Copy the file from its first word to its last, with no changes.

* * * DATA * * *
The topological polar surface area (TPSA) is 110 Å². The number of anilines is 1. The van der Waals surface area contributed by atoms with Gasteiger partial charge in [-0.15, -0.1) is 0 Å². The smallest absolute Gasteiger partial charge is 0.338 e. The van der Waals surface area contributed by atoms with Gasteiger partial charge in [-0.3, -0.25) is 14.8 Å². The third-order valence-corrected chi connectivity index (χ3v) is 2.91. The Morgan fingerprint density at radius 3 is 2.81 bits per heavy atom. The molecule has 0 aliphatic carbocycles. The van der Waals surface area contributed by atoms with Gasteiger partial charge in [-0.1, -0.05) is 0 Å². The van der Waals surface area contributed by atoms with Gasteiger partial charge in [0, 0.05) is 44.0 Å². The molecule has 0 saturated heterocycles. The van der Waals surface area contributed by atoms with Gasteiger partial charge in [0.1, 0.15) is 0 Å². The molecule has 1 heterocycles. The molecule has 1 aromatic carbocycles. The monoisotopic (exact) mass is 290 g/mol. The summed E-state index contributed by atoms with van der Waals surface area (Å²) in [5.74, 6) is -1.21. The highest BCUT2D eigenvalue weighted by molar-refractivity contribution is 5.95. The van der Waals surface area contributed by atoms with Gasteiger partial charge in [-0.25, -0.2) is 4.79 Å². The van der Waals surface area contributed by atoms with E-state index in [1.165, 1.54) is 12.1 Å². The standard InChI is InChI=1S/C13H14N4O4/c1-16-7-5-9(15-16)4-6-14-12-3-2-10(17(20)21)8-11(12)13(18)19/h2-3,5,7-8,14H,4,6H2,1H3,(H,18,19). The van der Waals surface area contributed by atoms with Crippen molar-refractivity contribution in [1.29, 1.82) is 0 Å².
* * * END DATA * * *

The topological polar surface area (TPSA) is 110 Å². The number of anilines is 1. The van der Waals surface area contributed by atoms with Gasteiger partial charge in [-0.15, -0.1) is 0 Å². The smallest absolute Gasteiger partial charge is 0.338 e. The van der Waals surface area contributed by atoms with Gasteiger partial charge in [-0.3, -0.25) is 14.8 Å². The third-order valence-corrected chi connectivity index (χ3v) is 2.91. The Morgan fingerprint density at radius 3 is 2.81 bits per heavy atom. The molecule has 0 aliphatic carbocycles. The van der Waals surface area contributed by atoms with Gasteiger partial charge in [-0.1, -0.05) is 0 Å². The van der Waals surface area contributed by atoms with Gasteiger partial charge in [0, 0.05) is 44.0 Å². The molecule has 0 saturated heterocycles. The van der Waals surface area contributed by atoms with Gasteiger partial charge in [0.1, 0.15) is 0 Å². The molecule has 1 heterocycles. The molecule has 1 aromatic carbocycles. The monoisotopic (exact) mass is 290 g/mol. The summed E-state index contributed by atoms with van der Waals surface area (Å²) in [5.74, 6) is -1.21. The highest BCUT2D eigenvalue weighted by molar-refractivity contribution is 5.95. The van der Waals surface area contributed by atoms with Gasteiger partial charge in [-0.25, -0.2) is 4.79 Å². The van der Waals surface area contributed by atoms with E-state index in [1.165, 1.54) is 12.1 Å². The standard InChI is InChI=1S/C13H14N4O4/c1-16-7-5-9(15-16)4-6-14-12-3-2-10(17(20)21)8-11(12)13(18)19/h2-3,5,7-8,14H,4,6H2,1H3,(H,18,19). The van der Waals surface area contributed by atoms with Crippen molar-refractivity contribution in [1.29, 1.82) is 0 Å².